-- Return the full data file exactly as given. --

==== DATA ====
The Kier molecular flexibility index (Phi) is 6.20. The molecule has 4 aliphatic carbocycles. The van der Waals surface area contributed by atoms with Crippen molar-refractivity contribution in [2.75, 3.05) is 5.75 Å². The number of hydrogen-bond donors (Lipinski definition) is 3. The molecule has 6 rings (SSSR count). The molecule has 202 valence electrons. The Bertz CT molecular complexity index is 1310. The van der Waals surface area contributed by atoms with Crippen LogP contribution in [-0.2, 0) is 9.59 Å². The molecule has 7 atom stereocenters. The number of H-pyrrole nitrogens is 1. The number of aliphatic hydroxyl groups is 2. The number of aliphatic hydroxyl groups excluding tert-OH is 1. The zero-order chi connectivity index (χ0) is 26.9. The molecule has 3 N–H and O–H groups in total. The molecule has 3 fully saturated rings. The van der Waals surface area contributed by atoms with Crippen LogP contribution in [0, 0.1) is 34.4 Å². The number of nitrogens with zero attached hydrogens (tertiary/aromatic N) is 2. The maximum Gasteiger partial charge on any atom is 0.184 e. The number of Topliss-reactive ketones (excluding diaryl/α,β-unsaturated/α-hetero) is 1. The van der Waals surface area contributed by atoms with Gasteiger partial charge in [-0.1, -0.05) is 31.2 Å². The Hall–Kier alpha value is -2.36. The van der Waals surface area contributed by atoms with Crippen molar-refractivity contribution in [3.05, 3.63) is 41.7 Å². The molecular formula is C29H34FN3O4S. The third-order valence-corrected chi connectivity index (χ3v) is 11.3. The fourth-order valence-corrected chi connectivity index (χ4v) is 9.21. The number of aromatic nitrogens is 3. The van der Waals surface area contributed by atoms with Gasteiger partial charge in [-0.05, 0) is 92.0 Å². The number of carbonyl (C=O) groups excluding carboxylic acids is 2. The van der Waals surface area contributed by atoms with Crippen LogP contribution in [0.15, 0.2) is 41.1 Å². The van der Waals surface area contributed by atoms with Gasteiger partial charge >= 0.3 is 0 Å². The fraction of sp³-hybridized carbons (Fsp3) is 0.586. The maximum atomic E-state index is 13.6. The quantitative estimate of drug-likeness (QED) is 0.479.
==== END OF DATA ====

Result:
The Kier molecular flexibility index (Phi) is 6.20. The molecule has 4 aliphatic carbocycles. The van der Waals surface area contributed by atoms with Crippen molar-refractivity contribution in [2.75, 3.05) is 5.75 Å². The number of hydrogen-bond donors (Lipinski definition) is 3. The molecule has 6 rings (SSSR count). The molecule has 202 valence electrons. The Bertz CT molecular complexity index is 1310. The van der Waals surface area contributed by atoms with Crippen LogP contribution in [-0.2, 0) is 9.59 Å². The molecule has 7 atom stereocenters. The number of H-pyrrole nitrogens is 1. The number of aliphatic hydroxyl groups is 2. The number of aliphatic hydroxyl groups excluding tert-OH is 1. The zero-order chi connectivity index (χ0) is 26.9. The molecule has 3 N–H and O–H groups in total. The molecule has 3 fully saturated rings. The van der Waals surface area contributed by atoms with Crippen LogP contribution in [0, 0.1) is 34.4 Å². The number of nitrogens with zero attached hydrogens (tertiary/aromatic N) is 2. The maximum Gasteiger partial charge on any atom is 0.184 e. The number of Topliss-reactive ketones (excluding diaryl/α,β-unsaturated/α-hetero) is 1. The van der Waals surface area contributed by atoms with Gasteiger partial charge in [-0.1, -0.05) is 31.2 Å². The Hall–Kier alpha value is -2.36. The van der Waals surface area contributed by atoms with Crippen molar-refractivity contribution in [3.05, 3.63) is 41.7 Å². The molecular formula is C29H34FN3O4S. The third-order valence-corrected chi connectivity index (χ3v) is 11.3. The fourth-order valence-corrected chi connectivity index (χ4v) is 9.21. The number of aromatic nitrogens is 3. The van der Waals surface area contributed by atoms with Gasteiger partial charge in [-0.05, 0) is 92.0 Å². The number of carbonyl (C=O) groups excluding carboxylic acids is 2. The van der Waals surface area contributed by atoms with Crippen LogP contribution in [0.15, 0.2) is 41.1 Å². The van der Waals surface area contributed by atoms with Gasteiger partial charge >= 0.3 is 0 Å². The fraction of sp³-hybridized carbons (Fsp3) is 0.586. The maximum atomic E-state index is 13.6. The quantitative estimate of drug-likeness (QED) is 0.479.